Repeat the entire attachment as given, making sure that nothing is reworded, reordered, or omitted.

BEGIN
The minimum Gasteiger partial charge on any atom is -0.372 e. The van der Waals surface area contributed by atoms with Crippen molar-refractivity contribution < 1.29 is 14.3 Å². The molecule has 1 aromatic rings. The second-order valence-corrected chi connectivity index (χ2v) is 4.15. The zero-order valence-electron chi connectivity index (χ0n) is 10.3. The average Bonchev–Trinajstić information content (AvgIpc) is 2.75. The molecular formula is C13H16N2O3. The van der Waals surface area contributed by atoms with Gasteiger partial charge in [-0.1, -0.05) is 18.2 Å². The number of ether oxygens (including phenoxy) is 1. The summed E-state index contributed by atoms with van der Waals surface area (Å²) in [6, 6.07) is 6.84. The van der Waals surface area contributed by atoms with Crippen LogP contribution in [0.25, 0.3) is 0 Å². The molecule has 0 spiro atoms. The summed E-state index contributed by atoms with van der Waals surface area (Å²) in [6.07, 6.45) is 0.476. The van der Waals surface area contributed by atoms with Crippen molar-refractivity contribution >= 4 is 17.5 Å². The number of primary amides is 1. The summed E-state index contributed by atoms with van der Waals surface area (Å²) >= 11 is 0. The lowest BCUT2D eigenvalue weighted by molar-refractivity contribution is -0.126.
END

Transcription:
The minimum Gasteiger partial charge on any atom is -0.372 e. The van der Waals surface area contributed by atoms with Crippen molar-refractivity contribution < 1.29 is 14.3 Å². The molecule has 1 aromatic rings. The second-order valence-corrected chi connectivity index (χ2v) is 4.15. The zero-order valence-electron chi connectivity index (χ0n) is 10.3. The average Bonchev–Trinajstić information content (AvgIpc) is 2.75. The molecular formula is C13H16N2O3. The van der Waals surface area contributed by atoms with Gasteiger partial charge in [-0.1, -0.05) is 18.2 Å². The number of ether oxygens (including phenoxy) is 1. The summed E-state index contributed by atoms with van der Waals surface area (Å²) in [6, 6.07) is 6.84. The van der Waals surface area contributed by atoms with Crippen LogP contribution in [0.25, 0.3) is 0 Å². The molecule has 0 spiro atoms. The summed E-state index contributed by atoms with van der Waals surface area (Å²) in [6.07, 6.45) is 0.476. The van der Waals surface area contributed by atoms with Crippen molar-refractivity contribution >= 4 is 17.5 Å². The number of primary amides is 1. The summed E-state index contributed by atoms with van der Waals surface area (Å²) >= 11 is 0. The lowest BCUT2D eigenvalue weighted by molar-refractivity contribution is -0.126.